Ukraine is classified by the International Atomic Energy Agency's Directory of Radiotherapy Centres as a low middle income country with level of availability 2.6 external beam radiation therapy (EBRT) machines per 1 million of population.
Per 2017 data, Ukraine has 58 radiation therapy centers with 80 Co-60 machines (76%) and 25 linear accelerators (24%) in use in the Ukrainian hospitals. These 125 EBRT machines cover only 65% of the needs of the Ukrainian population.
Among used Co-60 machines 35% of them require immediate replacement of Co-60 source with simultaneous procedural service for the further use, 16% machines are in use more than 30 years. Since 2014 Ukraine has lost control of more than 13 EBRT machines in occupied part of Donbass and 5 machines in Crimea (totally 17% of Ukrainian EBRT machines). Thus, the catastrophic shortage of the RT equipment in Ukraine is obvious.
With the start of the war on February 24, all Co-60 machines and brachytherapy practices were shut down due to the radiation safety concerns. To make the matter worse, the remaining linear accelerator potential remains uncertain as the maintenance of the older linear accelerator fleet is a challenge. In the beginning of April though, the Co-60 machines restarted operations in the areas not under shelling. As of April 2, 71.4% of national cancer centers were providing radiation therapy services. State Nuclear Regulatory Inspectorate of Ukraine has banned the export, import, transportation, and use of radiopharmaceuticals during the war. Therefore, nuclear medicine departments across the country do not conduct diagnostic or treatment procedures.
Dr Beznosenko was very hopeful to cut the ribbon for the brand-new Halcyon (Varian Medical System, Palo Alto, CA), machine was installed, but is not used clinically due to the Russia's invasion because of technical, legal and regulatory requirements cannot occur in normal fashion. Varian is facilitating the clinical launch of the Halcyon machine at NCI (Fig. 5).
How Can We Help?
“There is an acute need for chemotherapy medications and disposable medical devices. The supply chains became disrupted by the war, and the hospital is running out of medication,” said Dr Beznosenko. Many medical warehouses were destroyed or are unavailable due to logistical issues, 15 airports were destroyed, many bridges and highways damaged. For the centers in the western Ukraine, with the patient volume tripling, humanitarian help with medication, supplies, and staffing is needed to allow to meet the demands. Some humanitarian help is already on the way (Fig. 6). Roman Kowalchuk and Nataliya Kovalchuk collected the list of needed supplies and medications and are looking for donors and suppliers to help deliver them. Stanford Hospital donated $165,000 worth of medical supplies to Ukraine via Nova Ukraine foundation,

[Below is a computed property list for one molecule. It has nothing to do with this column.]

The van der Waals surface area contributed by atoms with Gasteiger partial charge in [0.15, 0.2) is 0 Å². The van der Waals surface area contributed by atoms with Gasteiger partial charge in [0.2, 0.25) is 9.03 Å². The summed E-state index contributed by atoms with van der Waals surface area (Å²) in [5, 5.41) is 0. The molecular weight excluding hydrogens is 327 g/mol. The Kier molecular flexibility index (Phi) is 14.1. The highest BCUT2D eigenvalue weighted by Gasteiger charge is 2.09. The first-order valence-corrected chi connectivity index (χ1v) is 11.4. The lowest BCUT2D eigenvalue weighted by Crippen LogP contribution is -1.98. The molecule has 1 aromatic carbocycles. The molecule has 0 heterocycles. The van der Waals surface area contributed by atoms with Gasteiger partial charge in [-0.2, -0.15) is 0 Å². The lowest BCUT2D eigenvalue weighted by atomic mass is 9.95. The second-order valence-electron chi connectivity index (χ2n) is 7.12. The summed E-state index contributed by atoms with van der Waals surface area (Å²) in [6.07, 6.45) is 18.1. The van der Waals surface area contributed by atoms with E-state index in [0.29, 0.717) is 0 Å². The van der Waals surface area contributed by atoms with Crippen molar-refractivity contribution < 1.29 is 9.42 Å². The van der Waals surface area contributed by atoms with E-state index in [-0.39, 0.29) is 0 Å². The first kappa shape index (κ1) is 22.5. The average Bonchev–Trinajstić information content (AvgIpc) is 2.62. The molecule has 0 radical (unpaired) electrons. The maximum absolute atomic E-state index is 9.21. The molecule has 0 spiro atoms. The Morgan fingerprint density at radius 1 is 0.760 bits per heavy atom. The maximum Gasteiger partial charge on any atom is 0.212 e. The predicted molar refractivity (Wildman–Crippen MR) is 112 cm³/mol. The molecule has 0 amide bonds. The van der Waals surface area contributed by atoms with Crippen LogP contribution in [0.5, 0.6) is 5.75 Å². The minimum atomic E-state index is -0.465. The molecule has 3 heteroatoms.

and Stanford students together with Nova Ukraine shipped $3.5 million worth of emergency care medical supplies to Ukraine. Mayo Clinic organized a matched donation fundraising. You can petition your institution for help for Ukraine.
Andriy Hrynkiv, a surgical oncologist at the Lviv Regional Cancer Center in his speech at the European Cancer Organization-American Society of Clinical Oncology (ASCO) meeting called for the developing a cancer support network for Ukrainian refugees. The European Cancer Organization and ASCO are urging cancer groups that are able to contribute services, resources, or contacts to join the network, which can be accessed here.
The opportunities for visiting scholars should be given to the Ukrainian female oncologists who became the refugees so they can gain a valuable experience and bring it back to Ukraine when the war is over. ASCO and American Society for Radiation Oncology can collaborate on providing visiting scholarships for Ukrainian doctors.
Roman Kowalchuk., a radiation oncology resident at Mayo, has been very active at organizing a telemedicine solution for Ukrainian patients, in affiliation with MIM Software Inc (Cleveland, OH) and the Ukrainian Medical Association of North America,
a nonprofit composed of 19 branches throughout the United States and Canada. The organization is working on the telemedicine efforts partnering with Viveo, a telemedicine platform from Estonia, and Doctors4UA, a platform developed in Israel. These telemedicine efforts urgently need physicians of every specialty that speak Ukrainian or Russian.
We also call on radiation oncology vendors represented in Ukraine such as Varian, Electa, and Accuray to enhance their support, donate equipment and facilitate the radiation oncology equipment maintenance and service. One of the largest vendors in the radiation therapy market conducted €1 million matched fundraiser to donate to humanitarian needs for Ukraine.
Even if the war were to stop today, the long-lasting effect of the decimated health care system in Ukraine will last for years to come. We are almost 8 billion humanity that cannot stay silent while a peace-loving country is ruthlessly invaded and torn apart. Let us help the Ukrainian doctors-heroes to battle cancer together.